Also consider opportunities for cutting or eliminating expenses, either temporarily or permanently. Examples include reducing spending on nonessential travel, meetings, entertainment or training; leasing equipment instead of buying it; reducing work hours; shifting work from temporary to permanent staff; cutting or deferring wages; suspending matching contributions to retirement plans; and delaying capital expenditures.

Review your financing
Revisit the status of your outstanding credit lines and other financing arrangements. Have changes to your receivable or inventory levels affected the availability of credit? Have changes to your balance sheet jeopardized your compliance with debt covenants? If so, request a waiver from the lender to avoid being held in default.

An ongoing priority
Managing cash flow is critical during tough times, but it should be an ongoing business activity. Paying attention to cash flow when times are good can enhance your business’s performance and better position it to weather the storm when the next economic downturn comes along. Contact us at 330-453-7633 with any questions.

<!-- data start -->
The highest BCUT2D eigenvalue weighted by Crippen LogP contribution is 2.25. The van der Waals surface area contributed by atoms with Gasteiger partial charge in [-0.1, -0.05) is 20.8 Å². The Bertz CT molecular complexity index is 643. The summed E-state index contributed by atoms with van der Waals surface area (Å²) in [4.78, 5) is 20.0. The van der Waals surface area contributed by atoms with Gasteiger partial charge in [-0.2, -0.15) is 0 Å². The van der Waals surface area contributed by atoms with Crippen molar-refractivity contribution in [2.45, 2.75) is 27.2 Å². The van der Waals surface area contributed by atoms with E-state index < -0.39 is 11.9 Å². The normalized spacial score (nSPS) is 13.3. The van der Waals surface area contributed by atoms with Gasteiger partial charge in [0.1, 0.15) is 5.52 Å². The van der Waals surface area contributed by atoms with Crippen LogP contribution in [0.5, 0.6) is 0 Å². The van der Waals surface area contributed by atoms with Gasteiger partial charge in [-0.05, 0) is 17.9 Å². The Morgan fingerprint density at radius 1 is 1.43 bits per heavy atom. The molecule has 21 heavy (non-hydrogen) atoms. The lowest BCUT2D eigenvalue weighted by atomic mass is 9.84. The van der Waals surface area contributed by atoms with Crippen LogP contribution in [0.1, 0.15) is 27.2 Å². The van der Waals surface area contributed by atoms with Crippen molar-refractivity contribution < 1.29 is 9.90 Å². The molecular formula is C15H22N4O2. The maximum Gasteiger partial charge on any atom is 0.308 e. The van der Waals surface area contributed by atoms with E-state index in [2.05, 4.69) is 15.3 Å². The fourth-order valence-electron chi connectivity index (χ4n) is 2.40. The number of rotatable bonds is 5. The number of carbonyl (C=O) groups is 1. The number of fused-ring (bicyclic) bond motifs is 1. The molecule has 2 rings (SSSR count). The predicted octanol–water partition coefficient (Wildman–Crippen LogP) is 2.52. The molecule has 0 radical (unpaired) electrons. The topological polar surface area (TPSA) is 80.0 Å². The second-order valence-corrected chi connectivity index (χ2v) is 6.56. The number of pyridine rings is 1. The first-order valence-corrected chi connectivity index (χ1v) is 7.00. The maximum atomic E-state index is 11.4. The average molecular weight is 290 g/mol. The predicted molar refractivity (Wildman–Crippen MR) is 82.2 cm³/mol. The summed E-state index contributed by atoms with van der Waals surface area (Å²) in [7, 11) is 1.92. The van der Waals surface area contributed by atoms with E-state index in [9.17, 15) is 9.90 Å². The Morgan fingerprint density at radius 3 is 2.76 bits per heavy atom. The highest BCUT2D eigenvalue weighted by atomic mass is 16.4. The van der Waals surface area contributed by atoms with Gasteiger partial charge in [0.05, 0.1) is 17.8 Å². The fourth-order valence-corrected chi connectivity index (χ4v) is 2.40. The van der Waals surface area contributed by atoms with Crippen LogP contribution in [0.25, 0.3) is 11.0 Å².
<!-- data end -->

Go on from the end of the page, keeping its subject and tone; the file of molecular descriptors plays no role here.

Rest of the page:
© 2022

Want to be notified of new articles like this? Sign-up Now!

  • This field is for validation purposes and should be left unchanged.
Partner with dedicated, expert accounting advisors.
Request A Free Consultation

More HK News

close

Search HK

Close
Title: 9 Questions you should be asking about business valuations

9 Questions You Should Be Asking About Business Valuations

Download our free white paper to get insights on business valuations from a licensed CVA.

This Site Uses Cookies to Improve Your Experience

The use of cookies is required to deliver certain portions of our website, such as 3rd party educational resources and content. We also use cookies to track your basic website usage, which enables us to improve how our website meets your needs. If you decline, some areas of our site may be unavailable. Read our privacy policy for complete details.

Read Our Privacy Policy Agree To Cookies Deny Cookies